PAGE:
in Greece 2015

A referendum on Greece and the Eurozone

Δημοψήφισμα (thee-moh-PSEE-feez-mah) – n.: referendum

So I’ve been following the Greek financial crisis a lot lately. Perhaps it’s because my parents were born Greek citizens, and I have relatives there. More likely it’s because I planned a trip there months ago. I land there July 5.

That’s the day of the #dimopsifisma, the referendum Prime Minister Alexis Tsipras abruptly called last Friday to put the troika’s demands of Greece to a popular vote. In this very hectic, unprecedented week, it’s becoming a plebiscite on whether Greece will stay in the Eurozone.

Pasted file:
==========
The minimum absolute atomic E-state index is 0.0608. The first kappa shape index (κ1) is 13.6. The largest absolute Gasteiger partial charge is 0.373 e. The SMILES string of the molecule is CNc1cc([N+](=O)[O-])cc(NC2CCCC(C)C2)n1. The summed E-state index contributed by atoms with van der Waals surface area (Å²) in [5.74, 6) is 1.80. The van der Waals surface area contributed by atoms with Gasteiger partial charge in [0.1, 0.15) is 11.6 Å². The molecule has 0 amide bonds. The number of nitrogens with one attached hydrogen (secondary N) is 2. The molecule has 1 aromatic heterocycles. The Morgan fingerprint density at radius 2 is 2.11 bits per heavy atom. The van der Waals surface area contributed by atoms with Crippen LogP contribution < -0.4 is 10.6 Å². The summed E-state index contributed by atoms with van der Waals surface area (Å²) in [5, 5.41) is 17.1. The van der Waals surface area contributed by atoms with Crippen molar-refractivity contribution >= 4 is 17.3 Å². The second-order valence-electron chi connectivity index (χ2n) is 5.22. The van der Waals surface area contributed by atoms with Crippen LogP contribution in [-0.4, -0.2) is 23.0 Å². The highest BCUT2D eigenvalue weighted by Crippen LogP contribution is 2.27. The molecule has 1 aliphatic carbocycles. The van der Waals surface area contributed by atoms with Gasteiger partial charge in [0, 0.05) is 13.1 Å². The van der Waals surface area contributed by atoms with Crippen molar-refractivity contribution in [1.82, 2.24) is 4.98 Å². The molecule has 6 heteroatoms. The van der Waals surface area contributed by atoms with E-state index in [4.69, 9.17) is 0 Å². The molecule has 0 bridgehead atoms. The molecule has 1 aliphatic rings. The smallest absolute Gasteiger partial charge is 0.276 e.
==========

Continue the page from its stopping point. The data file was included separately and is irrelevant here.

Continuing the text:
Greece does not, however, have to leave the European Union to leave the Euro. Nine other countries, from the UK to Poland, maintain their own currency. But some who would have Greeks vote NAI (yes) are trying to argue that by voting OXI (no), Greece would be leaving the EU completely. I call #minotaurshit on that talking point.

Nevertheless, the troika is putting the screws to Greece, but good. I’m planning to take a language class in Crete, and everyone who I’m trying to do business with is asking if it’s possible for me to pay in cash.

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